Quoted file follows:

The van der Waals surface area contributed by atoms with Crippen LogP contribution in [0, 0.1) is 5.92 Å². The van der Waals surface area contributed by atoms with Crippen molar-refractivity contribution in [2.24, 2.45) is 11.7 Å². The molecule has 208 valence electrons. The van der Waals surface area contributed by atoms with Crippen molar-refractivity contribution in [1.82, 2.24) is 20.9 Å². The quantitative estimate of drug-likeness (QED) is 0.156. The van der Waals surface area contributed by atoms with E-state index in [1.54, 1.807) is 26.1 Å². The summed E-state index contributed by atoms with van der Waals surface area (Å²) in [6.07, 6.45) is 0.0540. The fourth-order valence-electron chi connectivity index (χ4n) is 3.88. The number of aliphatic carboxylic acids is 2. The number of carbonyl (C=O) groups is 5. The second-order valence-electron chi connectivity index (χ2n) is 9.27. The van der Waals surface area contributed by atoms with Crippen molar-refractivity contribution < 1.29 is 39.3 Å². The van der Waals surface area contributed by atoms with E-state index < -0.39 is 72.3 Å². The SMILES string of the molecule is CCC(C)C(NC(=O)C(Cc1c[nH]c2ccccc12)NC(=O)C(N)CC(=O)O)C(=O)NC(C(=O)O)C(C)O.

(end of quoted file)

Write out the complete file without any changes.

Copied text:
The van der Waals surface area contributed by atoms with Crippen LogP contribution in [0, 0.1) is 5.92 Å². The van der Waals surface area contributed by atoms with Crippen molar-refractivity contribution in [2.24, 2.45) is 11.7 Å². The molecule has 208 valence electrons. The van der Waals surface area contributed by atoms with Crippen molar-refractivity contribution in [1.82, 2.24) is 20.9 Å². The quantitative estimate of drug-likeness (QED) is 0.156. The van der Waals surface area contributed by atoms with E-state index in [1.54, 1.807) is 26.1 Å². The summed E-state index contributed by atoms with van der Waals surface area (Å²) in [6.07, 6.45) is 0.0540. The fourth-order valence-electron chi connectivity index (χ4n) is 3.88. The number of aliphatic carboxylic acids is 2. The number of carbonyl (C=O) groups is 5. The second-order valence-electron chi connectivity index (χ2n) is 9.27. The van der Waals surface area contributed by atoms with Crippen molar-refractivity contribution < 1.29 is 39.3 Å². The van der Waals surface area contributed by atoms with E-state index < -0.39 is 72.3 Å². The SMILES string of the molecule is CCC(C)C(NC(=O)C(Cc1c[nH]c2ccccc12)NC(=O)C(N)CC(=O)O)C(=O)NC(C(=O)O)C(C)O.